Statue of Amenophis I in the British Museum, London
Statue of Amenophis I in the British Museum, London | Source

The Deified Queen Ahmose Nefertari

Both were deified by the villagers after their deaths, and were the focus of the religious life of the village. Amenhotep I was known a ‘Lord of the Village’.

The joint cult of Ahmose Nefertari and Amenhotep I lasted until the late Ramesside period and more than 50 tombs of private individuals in the Theban necropolis have inscriptions that include the queen's name.

The deified king had many feast days during the year when the temple priests would carry his statue in procession.

The deified Amenhotep I was called upon to resolve disputes particularly those involving property. The King’s statue responded either positively or negatively to the question presented. Little remains of the original, small temple and many of the surrounding walls are later additions. Numerous statutes of the royal mother and son have been found at the site.

Ahmose Nefertari is almost always depicted with black skin. This could be for several reasons, one of which was that she was actually of Nubian origin. However, it could also be that she was shown in images with dark skin as a symbol of her fertility and to emphasise her position as the mother of Egypt.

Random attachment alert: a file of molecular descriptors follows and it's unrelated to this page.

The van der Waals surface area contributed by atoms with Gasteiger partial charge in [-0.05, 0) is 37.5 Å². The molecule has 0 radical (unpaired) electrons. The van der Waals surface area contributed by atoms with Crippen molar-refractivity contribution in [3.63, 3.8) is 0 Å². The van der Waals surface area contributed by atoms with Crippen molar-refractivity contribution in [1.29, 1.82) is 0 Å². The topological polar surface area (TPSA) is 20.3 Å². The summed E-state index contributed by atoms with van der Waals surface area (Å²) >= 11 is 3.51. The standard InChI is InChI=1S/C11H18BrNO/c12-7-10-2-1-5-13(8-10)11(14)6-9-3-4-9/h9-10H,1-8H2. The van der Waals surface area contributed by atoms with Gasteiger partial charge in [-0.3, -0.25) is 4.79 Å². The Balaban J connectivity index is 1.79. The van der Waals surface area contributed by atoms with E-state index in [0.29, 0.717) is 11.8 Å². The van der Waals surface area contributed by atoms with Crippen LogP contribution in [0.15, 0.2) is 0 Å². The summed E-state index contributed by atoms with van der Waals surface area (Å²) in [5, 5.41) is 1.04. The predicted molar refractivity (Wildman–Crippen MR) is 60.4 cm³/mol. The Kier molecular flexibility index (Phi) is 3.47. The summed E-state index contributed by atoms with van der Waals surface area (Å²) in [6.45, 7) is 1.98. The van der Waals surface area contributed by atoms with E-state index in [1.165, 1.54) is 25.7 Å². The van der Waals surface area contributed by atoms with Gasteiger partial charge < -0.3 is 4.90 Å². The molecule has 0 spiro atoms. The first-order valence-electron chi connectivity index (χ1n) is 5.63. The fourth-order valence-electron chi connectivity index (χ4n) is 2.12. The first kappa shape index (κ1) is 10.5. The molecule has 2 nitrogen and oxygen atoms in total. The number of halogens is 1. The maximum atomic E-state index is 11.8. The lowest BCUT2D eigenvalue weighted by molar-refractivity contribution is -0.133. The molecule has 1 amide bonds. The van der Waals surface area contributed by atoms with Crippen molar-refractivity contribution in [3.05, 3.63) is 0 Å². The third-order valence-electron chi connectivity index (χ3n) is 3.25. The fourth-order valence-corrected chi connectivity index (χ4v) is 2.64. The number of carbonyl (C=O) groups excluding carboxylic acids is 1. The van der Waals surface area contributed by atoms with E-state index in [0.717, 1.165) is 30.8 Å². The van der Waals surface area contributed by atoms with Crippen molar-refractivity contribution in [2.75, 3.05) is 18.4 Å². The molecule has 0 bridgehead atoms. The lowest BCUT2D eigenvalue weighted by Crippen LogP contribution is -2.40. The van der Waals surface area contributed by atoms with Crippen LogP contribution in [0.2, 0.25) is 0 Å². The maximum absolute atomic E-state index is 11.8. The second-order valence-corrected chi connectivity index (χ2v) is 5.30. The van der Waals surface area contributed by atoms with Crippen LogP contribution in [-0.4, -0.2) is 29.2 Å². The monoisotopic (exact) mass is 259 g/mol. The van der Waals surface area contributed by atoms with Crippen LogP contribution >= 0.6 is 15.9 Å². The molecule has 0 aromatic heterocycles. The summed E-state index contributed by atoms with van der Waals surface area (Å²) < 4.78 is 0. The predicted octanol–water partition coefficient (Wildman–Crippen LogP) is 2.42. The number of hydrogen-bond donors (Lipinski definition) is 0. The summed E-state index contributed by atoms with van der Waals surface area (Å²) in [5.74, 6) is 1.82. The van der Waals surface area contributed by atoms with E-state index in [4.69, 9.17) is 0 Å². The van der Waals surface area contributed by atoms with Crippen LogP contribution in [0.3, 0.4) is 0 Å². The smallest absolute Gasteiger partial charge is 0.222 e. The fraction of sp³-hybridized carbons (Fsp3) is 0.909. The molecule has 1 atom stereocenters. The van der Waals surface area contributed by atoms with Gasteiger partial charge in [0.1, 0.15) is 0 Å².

Egypt was also called Kem ‘the black land’ and the colour black in Egypt was associated with fertility, rebirth, death, and Egypt herself. Also, the god Amen was often shown with black skin. The colour black represented new life to the Egyptians. She is generally depicted wearing the vulture headdress of Nekhbet.

The Workman's Village at Deir el-Medina
The Workman's Village at Deir el-Medina | Source

The Death of Queen Ahmose Nefertari

She lived to be a very elderly woman by Ancient Egyptian standards where the average age of death was 25. She appears to have outlived her son Amenhotep I, who ruled alone for a further 21 years after the end of the Regency period. She is known to have still been alive in the first years of Amenhotep I’s successor Thutmosis I.

Queen Ahmose Nefertari was probably buried in the royal cemetery of the 17th Dynasty at Dra Abu el-Naga on the West Bank at Luxor, although the exact position of her tomb is unknown. Her mummy and gigantic outer coffin found its way into the royal mummy cache tomb DB 320 and is now located in the Cairo museum.